Wednesday, February 27, 2008

Jewish school in Sabbath basketball playoff kerfuffle

From Sports Illustrated (h/t Global Freezing):
DENVER (AP) -- State senators have taken up the cause of a Jewish boys basketball team whose playoff run may be halted because its players can't play on the Jewish Sabbath.

The Herzl/Rocky Mountain Hebrew Academy team could be headed for a regional championship on Saturday, March 8, if it wins one more game. But the Denver team's religious beliefs prohibit students from playing on the Jewish Sabbath between sundown Friday and sundown Saturday.

If Herzl/RMHA makes it to the regional championship and refuses to play a Saturday game, another school would be chosen to take its place, CHSAA commissioner Bill Reader said.

Earlier this month, the Colorado High School Activities Association, which governs sports and other high school activities, rejected the team's request for a schedule change.

At the end of morning debate in the state Senate on Wednesday, Majority Leader Ken Gordon, D-Denver, called on the CHSAA to be more flexible.

Senate President Peter Groff, D-Denver, said the CHSAA's decision was ironic because it has a rule barring games from being played on Sunday for religious reasons.

Sen. Tom Wiens, R-Sedalia, said there must be a way for the CHSAA to accommodate the team.

"It just seems like the bureaucracy has run amok here," Wiens said.

Bruce H. DeBoskey, mountain states regional director for the Anti-Defamation League, said the group was disappointed by CHSAA's decision.
More details in this article from CBS 4 Denver:
Reader said CHSAA can't accommodate everyone.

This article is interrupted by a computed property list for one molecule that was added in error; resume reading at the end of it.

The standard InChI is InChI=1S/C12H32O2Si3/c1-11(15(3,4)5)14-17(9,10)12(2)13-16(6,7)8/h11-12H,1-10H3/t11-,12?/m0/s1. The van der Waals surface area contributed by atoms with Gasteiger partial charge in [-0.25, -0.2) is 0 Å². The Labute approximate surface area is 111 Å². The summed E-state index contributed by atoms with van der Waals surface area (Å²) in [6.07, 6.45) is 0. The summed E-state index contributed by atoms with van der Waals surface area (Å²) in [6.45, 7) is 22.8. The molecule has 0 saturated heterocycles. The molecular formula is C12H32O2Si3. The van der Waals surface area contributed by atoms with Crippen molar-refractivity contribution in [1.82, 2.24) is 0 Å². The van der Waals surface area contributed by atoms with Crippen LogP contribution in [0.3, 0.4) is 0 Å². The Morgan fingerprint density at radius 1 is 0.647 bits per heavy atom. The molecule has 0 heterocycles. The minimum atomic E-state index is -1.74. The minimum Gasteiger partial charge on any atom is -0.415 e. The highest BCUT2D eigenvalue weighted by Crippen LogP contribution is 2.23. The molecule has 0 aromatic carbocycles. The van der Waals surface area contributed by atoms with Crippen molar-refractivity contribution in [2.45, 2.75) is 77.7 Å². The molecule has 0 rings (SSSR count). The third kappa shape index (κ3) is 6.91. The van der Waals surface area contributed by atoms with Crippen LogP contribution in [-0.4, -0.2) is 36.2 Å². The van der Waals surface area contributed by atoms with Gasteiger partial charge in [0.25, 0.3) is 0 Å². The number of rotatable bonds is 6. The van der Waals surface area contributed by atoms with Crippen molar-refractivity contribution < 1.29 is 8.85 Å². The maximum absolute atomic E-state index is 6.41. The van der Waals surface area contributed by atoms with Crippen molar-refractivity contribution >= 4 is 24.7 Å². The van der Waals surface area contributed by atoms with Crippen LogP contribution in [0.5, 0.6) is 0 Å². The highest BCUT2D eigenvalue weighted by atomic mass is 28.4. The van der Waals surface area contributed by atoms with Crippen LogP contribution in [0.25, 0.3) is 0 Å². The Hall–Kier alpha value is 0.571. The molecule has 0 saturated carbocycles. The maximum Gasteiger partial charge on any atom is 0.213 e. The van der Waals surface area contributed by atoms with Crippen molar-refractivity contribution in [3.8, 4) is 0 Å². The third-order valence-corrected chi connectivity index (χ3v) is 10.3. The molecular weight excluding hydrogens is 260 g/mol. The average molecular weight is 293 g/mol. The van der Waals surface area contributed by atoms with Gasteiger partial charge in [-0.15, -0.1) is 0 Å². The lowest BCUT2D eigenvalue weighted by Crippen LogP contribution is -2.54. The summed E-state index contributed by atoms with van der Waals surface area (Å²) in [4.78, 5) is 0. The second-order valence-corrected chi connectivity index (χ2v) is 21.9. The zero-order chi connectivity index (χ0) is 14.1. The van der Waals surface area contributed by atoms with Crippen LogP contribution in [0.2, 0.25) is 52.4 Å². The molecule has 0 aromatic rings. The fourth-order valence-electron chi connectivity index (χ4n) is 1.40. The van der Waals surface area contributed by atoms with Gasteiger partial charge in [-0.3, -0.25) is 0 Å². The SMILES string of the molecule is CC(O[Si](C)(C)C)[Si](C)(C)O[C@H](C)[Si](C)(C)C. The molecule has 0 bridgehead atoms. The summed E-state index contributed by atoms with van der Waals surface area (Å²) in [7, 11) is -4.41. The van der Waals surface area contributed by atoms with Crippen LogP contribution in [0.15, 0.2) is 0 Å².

"We speak for 110,000 athletes and 340 member schools that all have different needs and desires. It's impossible for us to be all things for all people," he said.

"(Herzl/RMHA) joined in 2002 with the full understanding that sundown Friday to sundown Saturday is a prime time for high school athletics, and they voluntarily joined anyway."

Reader said the CHSAA board allowed the school to compete at the district level of playoffs if other schools agreed, which they did. He said late scheduling changes at the regional level would be more difficult, with teams having to travel to a rented facility in Sterling.
The school knew the rules when it joined the league. So what is the best solution?

As with all similar problems, the religious minority has the right to request accommodation - but not to demand it.

And when accommodation can be extended, appreciation must be shown enthusiastically.

In this case, I would recommend that should the Herzl school win the next game, that they try to privately arrange an unofficial game against the opponents they would have faced that Saturday - just for bragging rights.